Bar graph shows the top 10 countries in the world with the largest organic farmland in millions of hectares, as of 2015. Pie chart showing percentage distribution of organic farmland around the world.

The global organic food trend has been a boon for Australian food producers. Despite having the largest area of certified organic land in the world, organic food sales account for just 1% of Australia’s total food and beverage sales. Part of this may be due to the fact that most of Australia’s organic farmland is used for cattle farming (which explains why organic beef is Australia’s top organic food export by tonnage) and hence the country’s overall organic food output is relatively low.

However, it may also be due to a growing hunger for Australian organic products from export markets such as the East Asia (which accounted for 38% of Australian organic food exports by tonnage in 2017), North America (29%) and Europe (12%).

China, in particular is a major growth opportunity. Australian organic food exports by tonnage to China jumped 55% between 2016 and 2017 and China’s share of Australian organic food exports by tonnage nearly doubled from 9% in 2016 to 15% in 2017 according to data from the 2018 Australian Organic Market Report.

Much of growth in China’s organic food demand stems from the baby food category, particularly organic infant formula. China is the biggest export market for Australian organic baby food and formulas and Australian organic dairy products.

Bar chart showing the top export markets (by % of tonnage) for selected Australian organic food sectors 2017. The biggest market for organic Australian eggs is Hong Kong (accounting for 100% of Australia’s organic egg exports by tonnage). The United States is the biggest market for Australian organic lamb/sheep meat (accounting for 91% of exports), Australian organic beef (accounting for 90% of exports) and Australian organic fruits and vegetables (accounting for 46% of exports). South Korea is the biggest market for Australian organic soya products (accounting for 90% of exports) and bread and bakery product (accounting for 58% of exports). China is the biggest market for Australian organic baby foods and formula (accounting for 81% of exports) and dairy (accounting for 57% of exports). Netherlands is the biggest market for Australian organic nuts (accounting for 80% of exports). Sweden is the biggest market for Australian organic wine (accounting for 49% of exports).

In China which is the largest market in the world for organic infant formula, it is estimated that 75% of mothers feed their babies with organic infant formula according to London-based market research firm Mintel. Younger mothers i.e., those aged 25-34 are the major driving force with 79% of them using organic infant formula. The abolition of China’s ‘one-child policy’ potentially opens opportunities for expansion in this sector.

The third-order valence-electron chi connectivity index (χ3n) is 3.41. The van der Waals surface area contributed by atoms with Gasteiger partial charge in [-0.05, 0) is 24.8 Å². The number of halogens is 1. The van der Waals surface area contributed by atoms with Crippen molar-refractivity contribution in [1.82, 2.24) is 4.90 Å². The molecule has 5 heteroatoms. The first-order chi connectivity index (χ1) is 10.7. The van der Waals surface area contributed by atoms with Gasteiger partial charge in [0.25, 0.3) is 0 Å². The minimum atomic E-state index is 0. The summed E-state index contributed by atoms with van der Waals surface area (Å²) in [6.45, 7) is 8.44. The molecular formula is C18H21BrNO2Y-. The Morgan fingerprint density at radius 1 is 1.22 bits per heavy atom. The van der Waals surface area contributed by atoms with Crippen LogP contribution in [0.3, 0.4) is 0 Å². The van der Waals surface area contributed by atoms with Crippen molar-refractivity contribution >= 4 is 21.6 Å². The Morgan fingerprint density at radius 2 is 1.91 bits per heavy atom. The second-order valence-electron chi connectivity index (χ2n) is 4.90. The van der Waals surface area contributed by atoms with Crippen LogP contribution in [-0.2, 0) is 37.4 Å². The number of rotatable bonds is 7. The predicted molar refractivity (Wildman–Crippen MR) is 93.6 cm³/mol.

Bubs Australia (ASX:BUB) and Bellamy’s Australia (ASX:BAL) are two Australian organic baby food and organic infant formula producers both of which have operations in China and are poised to capitalize on the opportunity. Bellamy’s Australia has seen its share price jump by over 900% since August 2014 while Bubs Australia’s share price has soared over 400% since January 2013.

With Australia boasting nearly half of the world’s certified organic farmland and enjoying strong export demand for its organic food products, Australian producers are well placed to take a big bite out of the world’s growing organic food pie going forward.

A number of organic food companies elsewhere around the world have also benefited from the trend and good prospects have attracted investment into the sector. Organic food grocer Whole Foods (NASDAQ:WFM) was acquired by Amazon (NASDAQ:AMZN) in June last year at a 27% premium to Whole Foods’ stock closing price the day the deal was announced.

French food company Danone (EPA:BN) acquired American organic food company Whitewave Foods Co (NYSE:WWAV) in April last year.

Consumer goods company Unilever (NYSE:UL) acquired UK-based organic herbal tea company Pukka Herbs and Brazilian organic food business Mae Terra last year.

American grocery company Albertsons reported that its line of private-label organic items, O Organics, saw sales grow 15% last year, reaching US$ 1 billion.

Albertsons plans on introducing 500 or more new products to the line which already encompasses a wide array of organic food items including fresh fruits and vegetables, eggs, milk, yogurt, ice cream, meats, bread, coffee, snacks, pasta sauce, and baby food.

Over in Europe, Dutch organic food company Koninklijke Wessanen NV (AMS:WES) which recently acquired Spanish organic food company Biogran, has benefited handsomely from the growing organic food market with its share price appreciating by over 600% from five years ago (in 2013). During the same period,

In Asia, Japanese organic vegetable producer Ariake Japan Co Ltd (TYO:2815) has seen its share price jump over 500% since 2013.

The organic food trend has also been a positive for e-commerce behemoth Amazon which is a relatively new entrant to the US grocery market. A report by data analytics firm Click Retail found that in 2017, organic products fared very well accounting for nearly 25% of all Amazon Fresh sales.

Nestle (VTX:NESN) has been actively re-orienting its business as it struggles with weak sales as a result of changing consumer preferences toward organic, natural food and away from prepared, mass-produced meals which make up bulk of the company’s product portfolio. Last year, Nestle acquired Chameleon Cold Brew – America’s oldest and largest purveyor of organic coffee. This year, Nestle sold its US candy business to Italian confectionery company Ferrero SpA.